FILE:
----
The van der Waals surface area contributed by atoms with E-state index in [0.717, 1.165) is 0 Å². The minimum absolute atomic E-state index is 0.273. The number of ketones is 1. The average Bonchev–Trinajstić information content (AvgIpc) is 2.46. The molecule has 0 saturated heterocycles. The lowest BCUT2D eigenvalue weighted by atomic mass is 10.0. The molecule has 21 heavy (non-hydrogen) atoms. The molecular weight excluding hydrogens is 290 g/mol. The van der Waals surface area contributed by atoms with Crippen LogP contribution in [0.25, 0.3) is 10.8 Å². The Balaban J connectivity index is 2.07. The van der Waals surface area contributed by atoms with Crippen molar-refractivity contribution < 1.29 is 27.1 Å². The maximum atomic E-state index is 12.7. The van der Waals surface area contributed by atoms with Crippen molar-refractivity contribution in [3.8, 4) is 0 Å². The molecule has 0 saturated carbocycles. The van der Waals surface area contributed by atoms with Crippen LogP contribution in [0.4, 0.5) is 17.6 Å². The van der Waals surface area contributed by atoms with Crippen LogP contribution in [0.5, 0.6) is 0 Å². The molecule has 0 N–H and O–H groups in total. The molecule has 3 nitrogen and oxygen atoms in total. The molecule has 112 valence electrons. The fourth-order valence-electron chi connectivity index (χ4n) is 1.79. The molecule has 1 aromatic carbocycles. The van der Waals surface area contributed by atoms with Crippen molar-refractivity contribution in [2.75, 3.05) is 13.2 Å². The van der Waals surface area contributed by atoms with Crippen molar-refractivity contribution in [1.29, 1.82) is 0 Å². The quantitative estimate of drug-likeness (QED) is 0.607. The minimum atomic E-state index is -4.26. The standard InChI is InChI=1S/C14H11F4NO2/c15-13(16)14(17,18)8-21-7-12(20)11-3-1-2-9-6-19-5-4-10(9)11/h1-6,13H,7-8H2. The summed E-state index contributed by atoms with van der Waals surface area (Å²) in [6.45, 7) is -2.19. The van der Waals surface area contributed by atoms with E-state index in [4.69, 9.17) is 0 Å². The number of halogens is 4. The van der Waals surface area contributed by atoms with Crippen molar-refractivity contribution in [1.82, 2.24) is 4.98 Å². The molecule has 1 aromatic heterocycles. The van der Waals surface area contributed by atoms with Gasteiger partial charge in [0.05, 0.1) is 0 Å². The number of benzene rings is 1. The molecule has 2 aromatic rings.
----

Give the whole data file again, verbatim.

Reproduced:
The van der Waals surface area contributed by atoms with E-state index in [0.717, 1.165) is 0 Å². The minimum absolute atomic E-state index is 0.273. The number of ketones is 1. The average Bonchev–Trinajstić information content (AvgIpc) is 2.46. The molecule has 0 saturated heterocycles. The lowest BCUT2D eigenvalue weighted by atomic mass is 10.0. The molecule has 21 heavy (non-hydrogen) atoms. The molecular weight excluding hydrogens is 290 g/mol. The van der Waals surface area contributed by atoms with Crippen LogP contribution in [0.25, 0.3) is 10.8 Å². The Balaban J connectivity index is 2.07. The van der Waals surface area contributed by atoms with Crippen molar-refractivity contribution < 1.29 is 27.1 Å². The maximum atomic E-state index is 12.7. The van der Waals surface area contributed by atoms with Crippen molar-refractivity contribution in [3.8, 4) is 0 Å². The molecule has 0 saturated carbocycles. The van der Waals surface area contributed by atoms with Crippen LogP contribution in [0.4, 0.5) is 17.6 Å². The van der Waals surface area contributed by atoms with Crippen LogP contribution in [0.5, 0.6) is 0 Å². The molecule has 0 N–H and O–H groups in total. The molecule has 3 nitrogen and oxygen atoms in total. The molecule has 112 valence electrons. The fourth-order valence-electron chi connectivity index (χ4n) is 1.79. The molecule has 1 aromatic carbocycles. The van der Waals surface area contributed by atoms with Crippen molar-refractivity contribution in [2.75, 3.05) is 13.2 Å². The van der Waals surface area contributed by atoms with Crippen molar-refractivity contribution in [1.29, 1.82) is 0 Å². The quantitative estimate of drug-likeness (QED) is 0.607. The minimum atomic E-state index is -4.26. The standard InChI is InChI=1S/C14H11F4NO2/c15-13(16)14(17,18)8-21-7-12(20)11-3-1-2-9-6-19-5-4-10(9)11/h1-6,13H,7-8H2. The summed E-state index contributed by atoms with van der Waals surface area (Å²) in [6.45, 7) is -2.19. The van der Waals surface area contributed by atoms with E-state index in [4.69, 9.17) is 0 Å². The number of halogens is 4. The van der Waals surface area contributed by atoms with Crippen molar-refractivity contribution in [1.82, 2.24) is 4.98 Å². The molecule has 1 aromatic heterocycles. The van der Waals surface area contributed by atoms with Gasteiger partial charge in [0.05, 0.1) is 0 Å². The number of benzene rings is 1. The molecule has 2 aromatic rings.